The wave of central bank measures is expected to backfire and deliberately slow both interconnected trade and national economies sharply. For example, the Fed sees its actions pushing U.S. unemployment to 4.4 percent in 2023, from the current unemployment rate of 3.7 percent.

The moves are already starting to have an impact. Rising interest rates in many countries make it more expensive to borrow money to buy a car or house. Mortgage rates in the United States, they have returned above 6 percent for the first time since 2008, and the housing market is cooling. Markets swooned this year in response to tough talk from central banks about reducing the amount of capital available to large companies and reducing household wealth.

However, the full effect may take months or even years to manifest.

Rates are rising from low levels and the latest moves have yet to fully play out. In Europe and Britain, it is the war in Ukraine rather than monetary tightening that is pushing economies into recession. And in the United States, where the effects of the war are far less severe, hiring and the labor market remain strong, at least for now. Consumer spending may be slowing, but not falling.

That’s why the Fed believes it has more work to do to slow the economy — even as it increases the risk of a downturn.

“We have always understood that restoring price stability while achieving a relatively modest increase in unemployment and a soft landing would be very challenging,” Mr Powell said on Wednesday. “Nobody knows if this process will lead to a recession, and if so, how significant that recession would be.”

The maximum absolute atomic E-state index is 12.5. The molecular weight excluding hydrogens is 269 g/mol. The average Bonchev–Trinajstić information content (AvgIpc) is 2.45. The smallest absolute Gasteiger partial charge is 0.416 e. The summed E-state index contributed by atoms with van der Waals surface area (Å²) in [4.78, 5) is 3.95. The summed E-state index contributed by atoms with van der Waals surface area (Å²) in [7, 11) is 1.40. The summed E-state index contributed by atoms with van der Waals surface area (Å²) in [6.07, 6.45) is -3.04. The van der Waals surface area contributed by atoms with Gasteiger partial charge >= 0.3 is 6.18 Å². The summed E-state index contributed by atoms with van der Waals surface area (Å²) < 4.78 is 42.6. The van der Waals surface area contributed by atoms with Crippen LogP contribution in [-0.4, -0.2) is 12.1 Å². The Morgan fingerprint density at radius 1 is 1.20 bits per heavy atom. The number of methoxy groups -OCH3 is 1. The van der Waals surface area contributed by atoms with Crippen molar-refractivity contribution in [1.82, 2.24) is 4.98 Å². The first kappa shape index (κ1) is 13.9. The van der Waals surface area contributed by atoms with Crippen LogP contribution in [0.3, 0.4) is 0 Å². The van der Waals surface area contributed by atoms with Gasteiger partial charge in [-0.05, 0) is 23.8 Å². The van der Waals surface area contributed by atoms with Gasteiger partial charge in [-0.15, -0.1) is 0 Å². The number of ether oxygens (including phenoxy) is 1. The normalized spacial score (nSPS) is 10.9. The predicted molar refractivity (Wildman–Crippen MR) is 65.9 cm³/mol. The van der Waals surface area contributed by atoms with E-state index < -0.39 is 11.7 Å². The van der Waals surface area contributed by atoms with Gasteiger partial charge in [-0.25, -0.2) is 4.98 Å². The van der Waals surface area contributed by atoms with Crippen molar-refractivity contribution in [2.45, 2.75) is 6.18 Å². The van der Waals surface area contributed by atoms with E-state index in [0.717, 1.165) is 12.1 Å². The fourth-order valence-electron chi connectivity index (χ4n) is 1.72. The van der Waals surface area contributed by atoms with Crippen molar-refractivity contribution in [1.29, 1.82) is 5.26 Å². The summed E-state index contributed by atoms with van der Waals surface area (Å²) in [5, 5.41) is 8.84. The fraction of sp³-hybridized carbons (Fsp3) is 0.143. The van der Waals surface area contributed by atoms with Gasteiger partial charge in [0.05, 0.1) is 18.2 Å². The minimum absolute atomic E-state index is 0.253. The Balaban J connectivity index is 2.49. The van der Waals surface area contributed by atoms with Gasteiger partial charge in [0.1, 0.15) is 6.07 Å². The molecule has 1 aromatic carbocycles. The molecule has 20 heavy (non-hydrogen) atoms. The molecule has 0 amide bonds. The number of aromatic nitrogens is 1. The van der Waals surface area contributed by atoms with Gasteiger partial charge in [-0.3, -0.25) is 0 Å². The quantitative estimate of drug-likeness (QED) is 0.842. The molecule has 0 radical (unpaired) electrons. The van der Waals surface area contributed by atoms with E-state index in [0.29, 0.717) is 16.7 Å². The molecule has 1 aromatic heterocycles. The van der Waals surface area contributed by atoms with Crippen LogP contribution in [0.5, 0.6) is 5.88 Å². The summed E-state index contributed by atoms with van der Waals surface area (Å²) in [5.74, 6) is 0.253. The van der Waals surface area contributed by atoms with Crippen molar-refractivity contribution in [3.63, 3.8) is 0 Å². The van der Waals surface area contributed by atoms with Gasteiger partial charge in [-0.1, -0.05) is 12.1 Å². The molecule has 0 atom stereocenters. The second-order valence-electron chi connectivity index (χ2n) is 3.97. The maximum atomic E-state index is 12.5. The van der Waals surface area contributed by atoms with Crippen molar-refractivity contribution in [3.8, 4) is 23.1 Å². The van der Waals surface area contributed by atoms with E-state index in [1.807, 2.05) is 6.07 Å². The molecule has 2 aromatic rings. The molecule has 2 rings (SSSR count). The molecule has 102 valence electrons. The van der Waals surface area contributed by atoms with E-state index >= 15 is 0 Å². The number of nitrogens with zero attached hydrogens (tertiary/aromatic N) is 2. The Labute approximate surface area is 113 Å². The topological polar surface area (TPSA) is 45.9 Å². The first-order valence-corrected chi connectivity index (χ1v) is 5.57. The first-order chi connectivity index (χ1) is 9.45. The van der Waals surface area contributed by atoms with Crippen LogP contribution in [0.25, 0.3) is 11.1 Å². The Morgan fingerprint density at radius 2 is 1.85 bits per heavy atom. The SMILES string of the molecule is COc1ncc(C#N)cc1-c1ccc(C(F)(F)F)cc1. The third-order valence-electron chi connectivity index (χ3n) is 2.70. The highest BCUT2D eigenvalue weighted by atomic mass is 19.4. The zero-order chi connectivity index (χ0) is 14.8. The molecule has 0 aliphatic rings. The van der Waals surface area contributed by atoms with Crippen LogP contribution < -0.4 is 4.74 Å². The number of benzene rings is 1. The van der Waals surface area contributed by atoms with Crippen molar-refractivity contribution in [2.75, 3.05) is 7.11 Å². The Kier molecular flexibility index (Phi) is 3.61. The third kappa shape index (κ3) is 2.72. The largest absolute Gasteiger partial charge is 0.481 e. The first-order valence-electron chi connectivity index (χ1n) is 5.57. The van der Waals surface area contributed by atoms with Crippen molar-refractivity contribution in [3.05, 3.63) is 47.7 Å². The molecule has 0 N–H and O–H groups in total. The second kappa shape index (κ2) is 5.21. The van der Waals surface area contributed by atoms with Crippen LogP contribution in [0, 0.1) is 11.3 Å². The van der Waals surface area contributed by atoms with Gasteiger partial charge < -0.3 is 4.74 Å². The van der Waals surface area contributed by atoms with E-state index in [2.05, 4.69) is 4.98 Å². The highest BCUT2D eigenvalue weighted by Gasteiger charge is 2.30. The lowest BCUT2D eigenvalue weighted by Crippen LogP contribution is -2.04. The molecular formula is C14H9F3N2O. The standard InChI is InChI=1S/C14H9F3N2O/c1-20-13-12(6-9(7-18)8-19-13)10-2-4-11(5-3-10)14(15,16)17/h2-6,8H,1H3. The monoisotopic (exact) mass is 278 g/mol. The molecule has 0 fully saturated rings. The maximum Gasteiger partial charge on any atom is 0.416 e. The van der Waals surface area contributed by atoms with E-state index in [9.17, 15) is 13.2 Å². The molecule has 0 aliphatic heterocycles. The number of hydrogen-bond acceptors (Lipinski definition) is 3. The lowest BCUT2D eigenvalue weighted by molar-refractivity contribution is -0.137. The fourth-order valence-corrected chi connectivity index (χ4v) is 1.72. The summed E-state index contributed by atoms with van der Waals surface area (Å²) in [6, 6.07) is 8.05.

Many global central bankers have portrayed today’s burst of inflation as a situation where their credibility is at stake.

“For the first time in four decades, central banks need to show how committed they are to protecting price stability,” said Isabel Schnabel, a member of the European Central Bank’s executive board. he said at the Fed conference in Wyoming last month.

But that doesn’t mean the policy path the Fed and its peers are charting is unanimously agreed upon — or clearly the right one. This is not the 1970s, some economists pointed out. Inflation has not been raised for so long, supply chains seem to be healingand measures inflation expectations stay in control.

Mr Brooks of the Institute of International Finance sees the pace of tightening in Europe as a mistake and thinks the Fed could also overdo it at a time when supply shocks are fading and the full effects of recent policy moves have yet to be seen. play out.

Maurice Obstfeld, an economist at the Peterson Institute for International Economics and a former chief economist at the International Monetary Fund, wrote in recent analysis that there is a risk that global central banks are not paying enough attention to each other.

“Central banks are clearly scrambling to raise interest rates as inflation runs at levels not seen in nearly two generations,” he wrote. “But there can be too much of a good thing. Now is the time for monetary policymakers to raise their heads and look around them.”

Yet at many central banks around the world – and clearly at Mr Powell’s Fed – policymakers see it as their duty to remain resolute in the fight against price increases. And that is now translating into vigorous action, regardless of the looming and uncertain costs.

Mr. Powell may once have warned that moving quickly in a dark room can end painfully. But now it’s like the room is on fire: The threat of a stubbed toe is still there, but moving slowly and cautiously puts you in even greater danger.